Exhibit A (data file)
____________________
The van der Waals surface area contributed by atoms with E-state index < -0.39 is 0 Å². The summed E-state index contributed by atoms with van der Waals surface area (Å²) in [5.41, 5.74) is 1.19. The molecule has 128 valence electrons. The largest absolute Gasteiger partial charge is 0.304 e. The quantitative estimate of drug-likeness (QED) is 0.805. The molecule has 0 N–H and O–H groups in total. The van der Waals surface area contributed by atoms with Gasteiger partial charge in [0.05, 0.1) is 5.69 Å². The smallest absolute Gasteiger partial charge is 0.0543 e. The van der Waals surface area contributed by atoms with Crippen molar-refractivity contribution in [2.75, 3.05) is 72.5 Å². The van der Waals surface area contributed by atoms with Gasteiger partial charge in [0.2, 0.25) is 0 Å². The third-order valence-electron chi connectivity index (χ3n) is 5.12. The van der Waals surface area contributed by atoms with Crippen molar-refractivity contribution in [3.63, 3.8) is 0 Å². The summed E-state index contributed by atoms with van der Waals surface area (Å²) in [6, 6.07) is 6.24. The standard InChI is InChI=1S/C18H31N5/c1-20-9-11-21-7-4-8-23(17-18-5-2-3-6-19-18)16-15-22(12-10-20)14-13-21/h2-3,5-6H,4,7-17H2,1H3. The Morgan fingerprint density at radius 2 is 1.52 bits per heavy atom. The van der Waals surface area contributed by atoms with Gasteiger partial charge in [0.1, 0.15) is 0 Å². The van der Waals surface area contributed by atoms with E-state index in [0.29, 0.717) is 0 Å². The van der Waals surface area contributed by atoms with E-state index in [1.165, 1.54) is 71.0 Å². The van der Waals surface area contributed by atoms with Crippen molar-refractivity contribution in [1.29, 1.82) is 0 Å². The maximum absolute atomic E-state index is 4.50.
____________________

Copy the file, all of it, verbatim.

The van der Waals surface area contributed by atoms with E-state index < -0.39 is 0 Å². The summed E-state index contributed by atoms with van der Waals surface area (Å²) in [5.41, 5.74) is 1.19. The molecule has 128 valence electrons. The largest absolute Gasteiger partial charge is 0.304 e. The quantitative estimate of drug-likeness (QED) is 0.805. The molecule has 0 N–H and O–H groups in total. The van der Waals surface area contributed by atoms with Gasteiger partial charge in [0.05, 0.1) is 5.69 Å². The smallest absolute Gasteiger partial charge is 0.0543 e. The van der Waals surface area contributed by atoms with Crippen molar-refractivity contribution in [2.75, 3.05) is 72.5 Å². The van der Waals surface area contributed by atoms with Gasteiger partial charge in [0.2, 0.25) is 0 Å². The third-order valence-electron chi connectivity index (χ3n) is 5.12. The van der Waals surface area contributed by atoms with Crippen molar-refractivity contribution in [3.63, 3.8) is 0 Å². The summed E-state index contributed by atoms with van der Waals surface area (Å²) in [6, 6.07) is 6.24. The standard InChI is InChI=1S/C18H31N5/c1-20-9-11-21-7-4-8-23(17-18-5-2-3-6-19-18)16-15-22(12-10-20)14-13-21/h2-3,5-6H,4,7-17H2,1H3. The Morgan fingerprint density at radius 2 is 1.52 bits per heavy atom. The van der Waals surface area contributed by atoms with Gasteiger partial charge in [0.1, 0.15) is 0 Å². The van der Waals surface area contributed by atoms with E-state index in [0.29, 0.717) is 0 Å². The van der Waals surface area contributed by atoms with E-state index in [1.165, 1.54) is 71.0 Å². The van der Waals surface area contributed by atoms with Crippen molar-refractivity contribution in [1.29, 1.82) is 0 Å². The maximum absolute atomic E-state index is 4.50.